Consumption tax

What are the significant effects of tax reform - Consumption tax?


Nowadays, tax reform is a favor approach to broaden the tax base. According to Robert (2002), “Broadening the base means ridding the tax code of the special deductions, credits, exemptions, and allowances that currently shield about half of all income from federal income tax. ”(p.1). During in tough economic times, it can be difficult to save money; especially saving is diminished through taxes on capital gains and interest. Consumption tax is a tax on spending on goods and services. It can take various forms, such as sales tax, flat tax and value added tax (VAT). They represent a major source of revenue in form of indirect tax. Someone loves it, someone fears. In this research, we intend to study the impact of taxation on economic efficiency, labour and saving.

Thoughts on the Consumption

People are encouraged to shift their behavior if tax cut. When you are saving and not obstructed by taxes, people would like to spend more. A better alternative would be a progressive consumption tax. Many economists believe that consumption tax is better than income tax and easier to administer.

Tax cut makes macroeconomic sense. Tax reform can use the extra revenues from the larger base to reduce tax rates. As consumption tax is regressive on income, exemption and tax free on saving can make it more progressive. John (1995) concluded that economists have long recognized that taxing wages discourages work and taxing capital income discourages saving. (p.20).

Effect of Tax Reform on Saving

The economists concern on saving because saving provides resources for domestic capital formation, and hence raises labour productivity and standard of living. According to Edmund (2005), "Many economists believe that a consumption tax would be best from the perspective of promoting economic growth - particularly if one were designing a system from scratch - because a consumption tax is likely to favor saving and capital formation," (p.1). Why would saving increase if tax on consumption? Eliminating taxes on the saving, they would reduce future consumption compared with the current consumption. With the neutral revenue from the reform, the tax rate would become higher. Garner &Merfeld (1987) stated that cuts in marginal tax rates are an effective way to stimulate domestic person saving. (p.12). As a result, peoples would like to save more for the future. Saving encourages investment and investment causes growth.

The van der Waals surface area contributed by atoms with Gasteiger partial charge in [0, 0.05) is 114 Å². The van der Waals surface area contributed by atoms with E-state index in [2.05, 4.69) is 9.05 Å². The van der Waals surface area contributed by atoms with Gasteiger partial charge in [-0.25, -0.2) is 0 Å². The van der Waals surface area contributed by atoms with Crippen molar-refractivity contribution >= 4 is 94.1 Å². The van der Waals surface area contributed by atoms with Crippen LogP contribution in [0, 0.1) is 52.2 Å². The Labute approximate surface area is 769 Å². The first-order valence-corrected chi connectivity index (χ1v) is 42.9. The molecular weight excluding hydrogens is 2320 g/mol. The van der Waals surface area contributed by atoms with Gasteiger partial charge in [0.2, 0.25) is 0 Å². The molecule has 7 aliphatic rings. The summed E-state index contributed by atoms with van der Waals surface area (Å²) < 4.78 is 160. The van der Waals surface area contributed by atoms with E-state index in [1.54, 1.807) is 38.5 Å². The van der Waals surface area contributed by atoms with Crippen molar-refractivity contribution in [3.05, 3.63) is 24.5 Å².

Effect of Tax Reform on Labour

Labour supply would also be reduced, especially in the early years during transition. With the marginal tax rate, directly reduce the after tax wages and hence reduce the cost of leisure. Finally, people would have less incentive to increase income and be encouraged to work less. In such situation, tax reform lead to decrease in the supply of labour. In contrast, if tax preferences eliminated during reform, the tax base would be broaden and tax rate on labour would then be reduced.

Besides, some labor force participants are more likely to experience unemployment due to economy adjusts. The Congress of the United States Congressional Budget Office (1997) stated that the reallocation of resources to capital intensive production may well lead to the permanent displacement of certain types of workers. (p.30). For example, displacement can occur if industries use labours who have prized skills from those used in shrinking industries. According to Gilbert (1998), “labor supply effects can occur in other dimension human capital investment, effort, retirement, nonwage compensation” . (p.401). And, productivity and wages would also be affected. Dale & Peter (1997) stated GDP would increase in first year relative to the case and decline to a long run level almost identical to the initial value. (p.15). Most economists believe that wages would be reduced and might cause many workers to leave their job as resistant to have wage cut.

Effect of Tax Reform on Economic